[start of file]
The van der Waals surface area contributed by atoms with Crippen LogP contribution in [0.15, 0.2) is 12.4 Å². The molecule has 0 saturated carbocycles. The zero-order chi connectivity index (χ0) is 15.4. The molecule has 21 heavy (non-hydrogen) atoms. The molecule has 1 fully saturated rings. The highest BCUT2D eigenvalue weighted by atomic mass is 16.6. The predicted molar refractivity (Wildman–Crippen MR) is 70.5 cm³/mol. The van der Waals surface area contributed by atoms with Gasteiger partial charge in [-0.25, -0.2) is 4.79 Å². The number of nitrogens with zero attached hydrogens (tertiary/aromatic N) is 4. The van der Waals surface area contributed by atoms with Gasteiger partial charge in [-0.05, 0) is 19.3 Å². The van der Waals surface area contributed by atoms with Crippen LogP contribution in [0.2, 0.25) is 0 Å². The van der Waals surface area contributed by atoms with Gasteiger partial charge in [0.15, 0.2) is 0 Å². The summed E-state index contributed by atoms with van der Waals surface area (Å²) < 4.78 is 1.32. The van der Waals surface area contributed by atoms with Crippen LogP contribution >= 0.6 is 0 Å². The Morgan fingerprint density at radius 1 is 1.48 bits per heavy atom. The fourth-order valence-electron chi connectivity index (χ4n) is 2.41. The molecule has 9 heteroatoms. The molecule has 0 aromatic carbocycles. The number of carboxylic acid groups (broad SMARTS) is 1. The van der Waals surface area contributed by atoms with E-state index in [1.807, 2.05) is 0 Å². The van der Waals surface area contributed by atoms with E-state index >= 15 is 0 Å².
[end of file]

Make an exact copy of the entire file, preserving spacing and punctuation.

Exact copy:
The van der Waals surface area contributed by atoms with Crippen LogP contribution in [0.15, 0.2) is 12.4 Å². The molecule has 0 saturated carbocycles. The zero-order chi connectivity index (χ0) is 15.4. The molecule has 21 heavy (non-hydrogen) atoms. The molecule has 1 fully saturated rings. The highest BCUT2D eigenvalue weighted by atomic mass is 16.6. The predicted molar refractivity (Wildman–Crippen MR) is 70.5 cm³/mol. The van der Waals surface area contributed by atoms with Gasteiger partial charge in [-0.25, -0.2) is 4.79 Å². The number of nitrogens with zero attached hydrogens (tertiary/aromatic N) is 4. The van der Waals surface area contributed by atoms with Gasteiger partial charge in [-0.05, 0) is 19.3 Å². The van der Waals surface area contributed by atoms with Crippen LogP contribution in [0.2, 0.25) is 0 Å². The van der Waals surface area contributed by atoms with Gasteiger partial charge in [0.15, 0.2) is 0 Å². The summed E-state index contributed by atoms with van der Waals surface area (Å²) < 4.78 is 1.32. The van der Waals surface area contributed by atoms with Crippen LogP contribution >= 0.6 is 0 Å². The Morgan fingerprint density at radius 1 is 1.48 bits per heavy atom. The fourth-order valence-electron chi connectivity index (χ4n) is 2.41. The molecule has 9 heteroatoms. The molecule has 0 aromatic carbocycles. The number of carboxylic acid groups (broad SMARTS) is 1. The van der Waals surface area contributed by atoms with E-state index in [1.807, 2.05) is 0 Å². The van der Waals surface area contributed by atoms with E-state index >= 15 is 0 Å².